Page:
Conclude your bubble-soaked weekend with a visit to the Cathédrale Notre-Dame de Reims. Equal in size and majesty to the Notre-Dame in Paris, the cathedral has witnessed key moments in history since the 13th century, including over thirty coronations, shellfire during the First World War, and the German surrender in World War II. Depart the cathedral to take a leisurely walk north towards the train station if catching one back to Paris, while considering how visiting Champagne was a key moment in your history.

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Mondays Are Better with Bubbles: Ruinart Champagne and Chef Michelle Bernstein

1998rose

Thinking about Monday on a Sunday tends to induce a range of feelings from anxiety to dread. However, I recently spent a weekend joyously anticipating its conclusion so that come Monday, October 19th, I could spend several hours tasting Ruinart Champagne (tasting, not drinking—it is a Monday, after all). Hosted by Frederic Panaïotis, Chef de Caves at Ruinart, the event was held in a private Greenwich Village loft with renowned Miami Chef Michelle Bernstein orchestrating a beautifully paired lunch.

I have known Ruinart for over a decade, but didn’t realize the brand had only been in the States for the past 6 years (I must’ve been imbibing it in Europe). Considering Ruinart is the oldest Champagne house, established by Nicolas Ruinart in the city of Reims in 1729, and is currently owned by LVMH, it’s hard to believe they have a relatively young presence in our market. And imagine–in 2029, the house will reach 300 years of expertise in the art of Champagne production. Very few wine brands in the world can boast such longevity.

TableSetting

Speaking of art, the house is a great patron of contemporary art and design; for instance, they are the official Champagne of Art Basel. However, Ruinart demonstrates a greater interest in supporting the arts than having “artists” support its wines, particularly whilst gyrating until dawn in a nightclub. The house does not court the baller contingent that has the power to propel brands such as Louis Roeder’s Cristal into becoming a staple reference in hip-hop lyrics and on overpriced bottle service lists. Ruinart’s purported goal is to reach the sophisticated, thoughtful oenophile, which, last I heard, was neither Ke$ha nor the legions of Jay-Z wannabes (although Jay-Z himself has apparently quit Cristal over a case of reverse ‘dis by the brand, which of course depends on whether you view the rap industry’s unique way of embracing the wine, to have been respectful or disrespectful in the first place.)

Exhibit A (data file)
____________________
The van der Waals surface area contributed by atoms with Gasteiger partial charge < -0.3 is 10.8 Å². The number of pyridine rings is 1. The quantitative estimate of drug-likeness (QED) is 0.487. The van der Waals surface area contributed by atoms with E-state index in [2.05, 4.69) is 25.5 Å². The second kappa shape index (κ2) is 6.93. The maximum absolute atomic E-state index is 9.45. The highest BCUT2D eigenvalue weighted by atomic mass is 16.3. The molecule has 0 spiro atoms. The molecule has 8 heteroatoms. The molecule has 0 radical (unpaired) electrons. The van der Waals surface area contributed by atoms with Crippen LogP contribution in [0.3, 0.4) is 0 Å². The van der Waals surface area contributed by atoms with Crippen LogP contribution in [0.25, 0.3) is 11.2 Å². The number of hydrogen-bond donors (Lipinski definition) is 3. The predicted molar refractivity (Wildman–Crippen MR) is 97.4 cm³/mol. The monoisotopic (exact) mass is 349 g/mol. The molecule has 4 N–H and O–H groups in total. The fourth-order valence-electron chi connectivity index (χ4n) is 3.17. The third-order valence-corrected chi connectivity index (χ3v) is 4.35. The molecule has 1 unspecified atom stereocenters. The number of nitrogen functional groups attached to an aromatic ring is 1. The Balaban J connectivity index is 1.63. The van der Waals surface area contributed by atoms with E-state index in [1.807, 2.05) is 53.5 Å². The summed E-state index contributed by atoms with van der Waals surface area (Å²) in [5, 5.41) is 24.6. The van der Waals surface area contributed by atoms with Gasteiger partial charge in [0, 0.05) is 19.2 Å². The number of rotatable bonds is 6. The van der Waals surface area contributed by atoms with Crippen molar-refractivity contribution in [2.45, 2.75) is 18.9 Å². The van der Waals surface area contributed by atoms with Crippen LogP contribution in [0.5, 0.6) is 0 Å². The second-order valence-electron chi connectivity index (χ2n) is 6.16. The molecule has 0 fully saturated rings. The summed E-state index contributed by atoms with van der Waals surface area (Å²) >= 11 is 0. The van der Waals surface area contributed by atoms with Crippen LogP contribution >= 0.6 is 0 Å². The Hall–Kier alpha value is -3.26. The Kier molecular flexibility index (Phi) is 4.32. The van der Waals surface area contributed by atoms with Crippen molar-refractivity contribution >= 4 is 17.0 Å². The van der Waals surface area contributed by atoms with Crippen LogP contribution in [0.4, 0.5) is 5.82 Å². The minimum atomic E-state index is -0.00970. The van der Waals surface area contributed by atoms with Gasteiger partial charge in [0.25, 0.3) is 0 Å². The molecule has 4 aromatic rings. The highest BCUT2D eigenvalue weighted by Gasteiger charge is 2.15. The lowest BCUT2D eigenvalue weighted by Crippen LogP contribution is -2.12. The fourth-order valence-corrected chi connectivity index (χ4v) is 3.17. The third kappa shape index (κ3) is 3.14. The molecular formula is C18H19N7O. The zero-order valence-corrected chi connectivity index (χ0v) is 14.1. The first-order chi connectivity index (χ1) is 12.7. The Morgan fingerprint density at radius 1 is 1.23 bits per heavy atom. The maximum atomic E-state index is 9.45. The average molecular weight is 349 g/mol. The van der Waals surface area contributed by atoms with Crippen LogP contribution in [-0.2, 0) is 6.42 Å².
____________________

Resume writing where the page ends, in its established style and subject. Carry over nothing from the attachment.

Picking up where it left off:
Michelleinthekitchen

Back to Monday’s lunch. Four wines were presented: NV Ruinart Blanc de Blancs in magnum, 2002 Dom Ruinart Blanc de Blancs, NV Ruinart Rosé in magnum, and 1998 Dom Ruinart Rosé. Something to note–all Ruinart vintage wines age for 12 years on the lees, followed by at least a year in bottle. The length of ageing shows, producing wines of finesse, intensity of flavor, and fine texture.

Although I had come to Ruinart through their Blanc de Blancs, Chardonnay being the foundation of the house cuvées, and, in their words, “the very soul of Ruinart,” I left smitten with the rosés. The NV is comprised of 45% Chardonnay from the Cotes des Blancs and 55% Pinot Noir from the Montagne de Reims. Aside from its red berry perfume, the wine had a beguiling note of dried rose petal that left me sniffing as much as tasting. The 1998 vintage rosé Dom Ruinart displayed very different color and character, as you might expect from a Chardonnay-dominant wine with 14-plus years of age (85% Chardonnay and 15% Pinot Noir vinified as red wine). Flavors leaned towards the tart red fruit spectrum with citrus and pink grapefruit on the long finish. A superbly aged but not yet mature wine appropriately paired with a final course of cheese.

Cheeseplate

The friendly and accessible chef, Michelle Bernstein, demonstrated through her dishes how Champagne can be served with every course of a meal. Apparently an enormous fan of Ruinart, she proclaimed “why leave bubbles for special occasions or as an aperitif when they can be paired with everything!” After experiencing lunch with her and her muse Ruinart, I concur.

Below, I have included an image of the menu, shots of the loft and its vintage décor, and, of course, the food.

Menu

Loftandtable Ruinartandcurios Salmoneggandcaviar loftlivingspace

Tablesetting-2 Menunesltedinnapkin Shrimpandpopcornstarter Bowloffigs

Cassouletfoie Champagneandchess Oysterstarter oldradio Loftbar Ruinartbox